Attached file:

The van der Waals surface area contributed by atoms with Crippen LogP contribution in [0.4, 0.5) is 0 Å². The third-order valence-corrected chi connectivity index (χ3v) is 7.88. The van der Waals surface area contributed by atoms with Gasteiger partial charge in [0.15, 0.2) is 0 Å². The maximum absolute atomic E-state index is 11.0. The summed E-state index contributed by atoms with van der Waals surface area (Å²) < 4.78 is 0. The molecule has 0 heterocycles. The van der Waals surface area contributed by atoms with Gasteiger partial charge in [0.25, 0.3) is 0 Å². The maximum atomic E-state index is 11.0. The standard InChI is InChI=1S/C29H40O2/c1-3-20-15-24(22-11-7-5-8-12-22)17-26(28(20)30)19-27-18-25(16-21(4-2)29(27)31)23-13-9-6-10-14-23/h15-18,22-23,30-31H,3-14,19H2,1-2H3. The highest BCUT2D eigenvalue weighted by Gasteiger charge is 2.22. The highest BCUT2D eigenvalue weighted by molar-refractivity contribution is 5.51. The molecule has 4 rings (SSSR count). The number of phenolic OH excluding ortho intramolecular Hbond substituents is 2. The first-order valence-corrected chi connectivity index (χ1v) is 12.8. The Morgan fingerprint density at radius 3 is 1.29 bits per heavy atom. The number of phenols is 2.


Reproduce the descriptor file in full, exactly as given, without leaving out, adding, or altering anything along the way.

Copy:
The van der Waals surface area contributed by atoms with Crippen LogP contribution in [0.4, 0.5) is 0 Å². The third-order valence-corrected chi connectivity index (χ3v) is 7.88. The van der Waals surface area contributed by atoms with Gasteiger partial charge in [0.15, 0.2) is 0 Å². The maximum absolute atomic E-state index is 11.0. The summed E-state index contributed by atoms with van der Waals surface area (Å²) < 4.78 is 0. The molecule has 0 heterocycles. The van der Waals surface area contributed by atoms with Gasteiger partial charge in [0.25, 0.3) is 0 Å². The maximum atomic E-state index is 11.0. The standard InChI is InChI=1S/C29H40O2/c1-3-20-15-24(22-11-7-5-8-12-22)17-26(28(20)30)19-27-18-25(16-21(4-2)29(27)31)23-13-9-6-10-14-23/h15-18,22-23,30-31H,3-14,19H2,1-2H3. The highest BCUT2D eigenvalue weighted by Gasteiger charge is 2.22. The highest BCUT2D eigenvalue weighted by molar-refractivity contribution is 5.51. The molecule has 4 rings (SSSR count). The number of phenolic OH excluding ortho intramolecular Hbond substituents is 2. The first-order valence-corrected chi connectivity index (χ1v) is 12.8. The Morgan fingerprint density at radius 3 is 1.29 bits per heavy atom. The number of phenols is 2.